Urban sprawl accelerated the rate of expansion of metropolitan areas, and multiple split plans have caused the geographical area of a given area code in those regions to shrink, except in countries which assign shorter area codes and longer local numbers in areas with high population densities. The rapid growth in popularity of electronic devices (first pagers, then mobile phones), in addition to regular landline growth, increased demand for new phone numbers even more. Although landline growth has sharply dropped and even decreased, largely due to the elimination of residential landlines (in favor of personal mobile phones), it has been replaced by the even-worse problem of data-only devices (hotspots, modems, netbooks, and especially popular tablets), which still require a telephone number for use on cellular networks despite being unable to make or receive regular calls.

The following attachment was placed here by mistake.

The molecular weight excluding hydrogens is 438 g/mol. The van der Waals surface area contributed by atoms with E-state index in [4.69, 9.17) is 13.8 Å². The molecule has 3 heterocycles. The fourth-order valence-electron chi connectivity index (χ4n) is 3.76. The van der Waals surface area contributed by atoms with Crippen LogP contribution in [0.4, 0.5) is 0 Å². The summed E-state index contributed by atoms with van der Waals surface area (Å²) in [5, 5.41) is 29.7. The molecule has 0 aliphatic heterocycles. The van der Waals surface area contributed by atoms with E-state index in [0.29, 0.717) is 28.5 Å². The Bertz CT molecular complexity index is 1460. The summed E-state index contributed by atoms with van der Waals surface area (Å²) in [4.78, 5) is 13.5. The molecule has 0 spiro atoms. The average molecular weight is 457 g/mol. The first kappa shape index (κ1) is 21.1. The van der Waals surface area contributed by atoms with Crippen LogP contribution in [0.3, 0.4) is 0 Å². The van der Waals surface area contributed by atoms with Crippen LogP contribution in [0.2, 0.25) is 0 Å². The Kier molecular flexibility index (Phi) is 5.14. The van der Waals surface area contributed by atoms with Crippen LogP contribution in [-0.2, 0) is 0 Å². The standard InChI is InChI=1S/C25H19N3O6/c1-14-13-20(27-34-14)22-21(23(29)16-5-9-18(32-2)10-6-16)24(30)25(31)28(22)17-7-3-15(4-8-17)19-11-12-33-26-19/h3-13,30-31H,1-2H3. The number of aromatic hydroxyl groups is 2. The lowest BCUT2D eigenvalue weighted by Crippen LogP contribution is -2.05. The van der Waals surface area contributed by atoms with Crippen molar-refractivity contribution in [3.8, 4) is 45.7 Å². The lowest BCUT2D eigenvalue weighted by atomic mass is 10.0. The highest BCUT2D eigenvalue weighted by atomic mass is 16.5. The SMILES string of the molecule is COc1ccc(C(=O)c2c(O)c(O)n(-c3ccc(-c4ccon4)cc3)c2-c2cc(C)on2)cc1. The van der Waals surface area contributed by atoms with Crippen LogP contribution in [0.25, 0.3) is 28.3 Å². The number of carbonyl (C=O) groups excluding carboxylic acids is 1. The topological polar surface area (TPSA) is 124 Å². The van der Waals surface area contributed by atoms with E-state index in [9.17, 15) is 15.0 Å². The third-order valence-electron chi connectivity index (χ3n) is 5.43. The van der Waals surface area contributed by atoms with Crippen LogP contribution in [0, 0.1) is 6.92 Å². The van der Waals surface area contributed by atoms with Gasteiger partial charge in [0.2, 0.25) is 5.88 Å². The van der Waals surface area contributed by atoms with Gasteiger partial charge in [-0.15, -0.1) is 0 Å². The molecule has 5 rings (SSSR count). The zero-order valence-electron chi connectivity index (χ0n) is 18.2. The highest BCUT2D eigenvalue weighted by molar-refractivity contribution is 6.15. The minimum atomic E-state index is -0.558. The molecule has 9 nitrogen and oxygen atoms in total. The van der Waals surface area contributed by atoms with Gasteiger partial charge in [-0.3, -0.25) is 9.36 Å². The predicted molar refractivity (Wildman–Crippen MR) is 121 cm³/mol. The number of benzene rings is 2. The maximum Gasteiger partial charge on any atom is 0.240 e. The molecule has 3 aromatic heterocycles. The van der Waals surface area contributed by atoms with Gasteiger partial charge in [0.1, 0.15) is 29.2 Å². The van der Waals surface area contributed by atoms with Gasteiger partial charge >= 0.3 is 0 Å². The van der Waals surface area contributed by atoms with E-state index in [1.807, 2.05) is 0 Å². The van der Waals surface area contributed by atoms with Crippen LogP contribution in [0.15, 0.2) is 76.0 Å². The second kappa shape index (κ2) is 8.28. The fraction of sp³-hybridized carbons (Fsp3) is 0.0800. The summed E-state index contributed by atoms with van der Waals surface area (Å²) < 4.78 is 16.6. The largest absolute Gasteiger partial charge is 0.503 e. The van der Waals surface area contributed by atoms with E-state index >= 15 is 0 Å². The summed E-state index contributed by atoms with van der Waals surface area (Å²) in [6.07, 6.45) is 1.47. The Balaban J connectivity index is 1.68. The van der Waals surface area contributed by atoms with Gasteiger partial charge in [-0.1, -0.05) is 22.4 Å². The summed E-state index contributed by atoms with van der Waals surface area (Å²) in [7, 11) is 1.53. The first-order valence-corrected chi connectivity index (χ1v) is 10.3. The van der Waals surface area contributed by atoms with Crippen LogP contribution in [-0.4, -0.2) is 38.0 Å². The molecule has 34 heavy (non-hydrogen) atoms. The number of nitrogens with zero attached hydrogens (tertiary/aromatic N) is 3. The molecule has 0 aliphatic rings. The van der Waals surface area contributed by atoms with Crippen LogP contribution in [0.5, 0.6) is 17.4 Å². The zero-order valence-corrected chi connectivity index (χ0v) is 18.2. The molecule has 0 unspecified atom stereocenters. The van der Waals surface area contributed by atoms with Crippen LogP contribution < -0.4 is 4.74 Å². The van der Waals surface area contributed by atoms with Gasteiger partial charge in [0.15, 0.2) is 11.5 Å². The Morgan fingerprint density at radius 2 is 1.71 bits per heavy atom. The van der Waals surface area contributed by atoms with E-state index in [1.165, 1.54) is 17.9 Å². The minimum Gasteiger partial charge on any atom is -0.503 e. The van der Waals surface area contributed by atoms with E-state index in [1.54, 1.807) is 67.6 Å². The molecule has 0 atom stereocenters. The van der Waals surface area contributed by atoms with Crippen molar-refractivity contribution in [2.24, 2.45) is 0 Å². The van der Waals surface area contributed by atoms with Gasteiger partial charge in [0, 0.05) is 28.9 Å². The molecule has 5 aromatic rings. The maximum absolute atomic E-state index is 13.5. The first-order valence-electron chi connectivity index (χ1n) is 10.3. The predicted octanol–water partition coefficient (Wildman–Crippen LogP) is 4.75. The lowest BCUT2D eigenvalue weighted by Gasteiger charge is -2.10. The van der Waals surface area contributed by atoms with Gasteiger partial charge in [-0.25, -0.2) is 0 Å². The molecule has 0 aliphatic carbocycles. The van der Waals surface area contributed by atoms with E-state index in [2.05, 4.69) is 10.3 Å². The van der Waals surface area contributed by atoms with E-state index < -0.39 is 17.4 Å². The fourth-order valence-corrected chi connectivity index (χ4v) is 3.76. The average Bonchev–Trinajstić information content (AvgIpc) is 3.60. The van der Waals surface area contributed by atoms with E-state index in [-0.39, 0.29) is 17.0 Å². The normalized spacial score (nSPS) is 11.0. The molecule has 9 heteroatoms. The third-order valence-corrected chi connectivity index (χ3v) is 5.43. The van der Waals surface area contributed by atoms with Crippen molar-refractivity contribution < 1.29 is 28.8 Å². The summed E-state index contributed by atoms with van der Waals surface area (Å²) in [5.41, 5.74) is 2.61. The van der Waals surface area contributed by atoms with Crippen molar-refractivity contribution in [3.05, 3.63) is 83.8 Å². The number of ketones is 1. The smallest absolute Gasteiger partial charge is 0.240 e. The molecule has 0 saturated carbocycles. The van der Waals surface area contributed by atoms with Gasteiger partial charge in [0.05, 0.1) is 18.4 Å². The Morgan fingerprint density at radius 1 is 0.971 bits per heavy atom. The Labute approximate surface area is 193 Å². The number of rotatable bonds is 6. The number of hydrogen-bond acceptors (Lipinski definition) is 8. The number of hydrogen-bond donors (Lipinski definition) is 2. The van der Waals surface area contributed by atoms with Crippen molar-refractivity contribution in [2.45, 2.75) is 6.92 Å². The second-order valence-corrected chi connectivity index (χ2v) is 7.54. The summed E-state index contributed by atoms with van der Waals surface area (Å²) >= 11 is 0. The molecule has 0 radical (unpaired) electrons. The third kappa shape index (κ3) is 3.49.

The rise in popularity of these mobile devices has added to the pressure against split plans, as an area-code change affecting the exchange in which a cellphone is based not only forces customers to reprogram their phones, but requires the wireless carrier to reassign the number of every device based in those areas. While phones with a SIM card have their own mobile device number updated automatically, there is still the inconvenience of users having to update their contact lists for local family or others that have had their numbers changed too.
Most overlay plans introduced the inconvenience of mandatory ten-digit dialing, in which the area code must always be included even when dialing local calls. Ten-digit dialing is not a technically necessary requirement — 917 was initially deployed without it — but a U.S. Federal Communications Commission (FCC) mandate instituted it at the demand of major telephone companies, to whom an overlay is considered a disadvantage to competitors. In Canada, ten-digit dialing is also a requirement of the Canadian Radio-television and Telecommunications Commission in overlay area codes.